6 Different Types of Acne and How to Treat Those Pesky Bumps

What is Acne

Acne, the bane of our lives. Social media, beauty filters, and face editing apps have made us believe that everybody else has clear skin, and that acne isn’t a common issue. Well, this couldn’t be farther from the truth as acne is incredibly common, and it can affect anybody at any age. It’s true that acne is most common among teenagers thanks to changing hormones, but it can affect adults, too. Plus, acne is genetic, so if you have a family history of acne, it’s highly likely that you would have acne, too.

But what exactly is acne? Acne comes in many different forms, and each acne type is treated differently. You may even experience more than one type of acne at a time, so understanding the type of acne that you may be suffering from will help you treat the acne much better.

Acne, in its most basic sense, is when the pores of your skin are clogged. Clogged pores may happen for several reasons, such as:

  • Excess oil production (sebum)
  • Bacteria
  • Dead skin cells
  • Ingrown hairs
  • Hormones

Types of Acne

The acne treatment that you need depends on the type of acne that you may be experiencing. Acne can either be non-inflammatory, or inflammatory. Inflammatory acne is typically red, swollen, and sore, and they’re likely painful, too. These types of acne include papules, pustules, nodules, and cysts.

Non-inflammatory acne:

  • Blackheads (open comedones)
  • Whiteheads (closed comedones)

Non-inflammatory acne:

  • Blackheads (open comedones)
  • Whiteheads (closed comedones)

You may also have heard about fungal acne, but it isn’t really acne. Fungal acne is a skin condition called pityrosporum folliculitis, and is one of many types of folliculitis, which is a skin condition that causes an infection in the hair follicle. It can look like pimples and is often confused with acne. Folliculitis can occur anywhere you have hair, and is typically treated with antifungal pills or cream.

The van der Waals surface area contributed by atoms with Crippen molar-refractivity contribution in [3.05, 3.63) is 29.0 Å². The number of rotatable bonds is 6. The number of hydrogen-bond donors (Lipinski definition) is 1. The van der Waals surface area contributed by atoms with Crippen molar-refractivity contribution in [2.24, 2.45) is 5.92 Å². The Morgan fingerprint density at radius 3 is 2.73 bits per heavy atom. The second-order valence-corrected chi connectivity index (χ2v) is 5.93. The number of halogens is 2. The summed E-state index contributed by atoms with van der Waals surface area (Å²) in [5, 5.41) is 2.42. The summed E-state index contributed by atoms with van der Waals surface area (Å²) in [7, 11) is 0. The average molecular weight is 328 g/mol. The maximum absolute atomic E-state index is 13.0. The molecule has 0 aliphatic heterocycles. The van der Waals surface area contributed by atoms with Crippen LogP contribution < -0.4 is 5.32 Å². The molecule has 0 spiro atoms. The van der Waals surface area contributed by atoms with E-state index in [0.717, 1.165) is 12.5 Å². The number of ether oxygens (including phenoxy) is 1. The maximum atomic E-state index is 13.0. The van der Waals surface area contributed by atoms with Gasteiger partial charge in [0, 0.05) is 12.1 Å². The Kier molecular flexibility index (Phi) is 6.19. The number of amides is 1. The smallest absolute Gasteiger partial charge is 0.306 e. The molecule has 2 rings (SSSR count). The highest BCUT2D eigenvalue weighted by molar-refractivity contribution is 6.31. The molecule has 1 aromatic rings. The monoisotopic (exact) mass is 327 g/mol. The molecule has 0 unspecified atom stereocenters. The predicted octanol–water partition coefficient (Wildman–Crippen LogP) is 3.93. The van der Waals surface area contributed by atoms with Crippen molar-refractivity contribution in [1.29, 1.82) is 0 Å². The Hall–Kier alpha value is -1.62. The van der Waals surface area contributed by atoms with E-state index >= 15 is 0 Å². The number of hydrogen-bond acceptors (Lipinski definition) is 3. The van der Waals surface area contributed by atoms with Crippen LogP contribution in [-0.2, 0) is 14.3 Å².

Non-Inflammatory Acne

Non-inflammatory acne is closer to the surface of the skin, and they usually aren’t painful or swollen. These can include blackheads and whiteheads.

Blackheads, also known as open comedones, typically affect the face, neck, back, and chest. This type of acne are pores that are clogged with excess oil and dead skin cells. The top of the pores are open and exposed to the air, which oxidises the melanin and gives it its black colour.

Blackheads occur when a hair follicle/sebaceous gland becomes clogged or inflamed. This can happen for a few reasons, namely:

  • Increased sebum production.
  • Abnormal formation of keratin
  • Increased androgen hormone production
  • Bacteria

Blackheads (open comedones)

Whiteheads (closed comedones)

Whiteheads, also known as closed comedones, also happen when pores are clogged with sebum and dead skin cells. However, unlike blackheads, whiteheads are typically closed on the top. Whiteheads can typically affect the face, neck, back, and chest.
Whiteheads occur when a hair follicle/sebaceous gland becomes clogged or inflamed. This can happen for a few reasons, namely:

  • Increased sebum production.
  • Abnormal formation of keratin
  • Bacteria

Inflammatory Acne